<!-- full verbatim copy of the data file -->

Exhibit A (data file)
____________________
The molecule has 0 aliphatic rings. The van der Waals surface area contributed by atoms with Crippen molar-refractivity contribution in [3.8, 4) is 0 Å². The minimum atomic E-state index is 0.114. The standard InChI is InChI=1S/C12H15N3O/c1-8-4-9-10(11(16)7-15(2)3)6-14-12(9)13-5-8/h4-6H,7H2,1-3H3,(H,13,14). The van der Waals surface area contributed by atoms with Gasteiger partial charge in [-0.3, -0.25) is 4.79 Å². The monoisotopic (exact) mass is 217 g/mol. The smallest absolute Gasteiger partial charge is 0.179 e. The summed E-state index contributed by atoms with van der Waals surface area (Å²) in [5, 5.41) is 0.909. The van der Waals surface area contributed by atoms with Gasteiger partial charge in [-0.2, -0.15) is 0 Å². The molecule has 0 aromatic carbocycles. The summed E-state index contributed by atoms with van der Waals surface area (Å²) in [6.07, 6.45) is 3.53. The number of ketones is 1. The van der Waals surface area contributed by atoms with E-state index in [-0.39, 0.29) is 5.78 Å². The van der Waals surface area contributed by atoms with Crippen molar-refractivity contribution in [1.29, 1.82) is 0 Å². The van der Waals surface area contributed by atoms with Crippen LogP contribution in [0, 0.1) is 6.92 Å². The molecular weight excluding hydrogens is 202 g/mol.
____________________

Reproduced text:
The molecule has 0 aliphatic rings. The van der Waals surface area contributed by atoms with Crippen molar-refractivity contribution in [3.8, 4) is 0 Å². The minimum atomic E-state index is 0.114. The standard InChI is InChI=1S/C12H15N3O/c1-8-4-9-10(11(16)7-15(2)3)6-14-12(9)13-5-8/h4-6H,7H2,1-3H3,(H,13,14). The van der Waals surface area contributed by atoms with Gasteiger partial charge in [-0.3, -0.25) is 4.79 Å². The monoisotopic (exact) mass is 217 g/mol. The smallest absolute Gasteiger partial charge is 0.179 e. The summed E-state index contributed by atoms with van der Waals surface area (Å²) in [5, 5.41) is 0.909. The van der Waals surface area contributed by atoms with Gasteiger partial charge in [-0.2, -0.15) is 0 Å². The molecule has 0 aromatic carbocycles. The summed E-state index contributed by atoms with van der Waals surface area (Å²) in [6.07, 6.45) is 3.53. The number of ketones is 1. The van der Waals surface area contributed by atoms with E-state index in [-0.39, 0.29) is 5.78 Å². The van der Waals surface area contributed by atoms with Crippen molar-refractivity contribution in [1.29, 1.82) is 0 Å². The van der Waals surface area contributed by atoms with Crippen LogP contribution in [0, 0.1) is 6.92 Å². The molecular weight excluding hydrogens is 202 g/mol.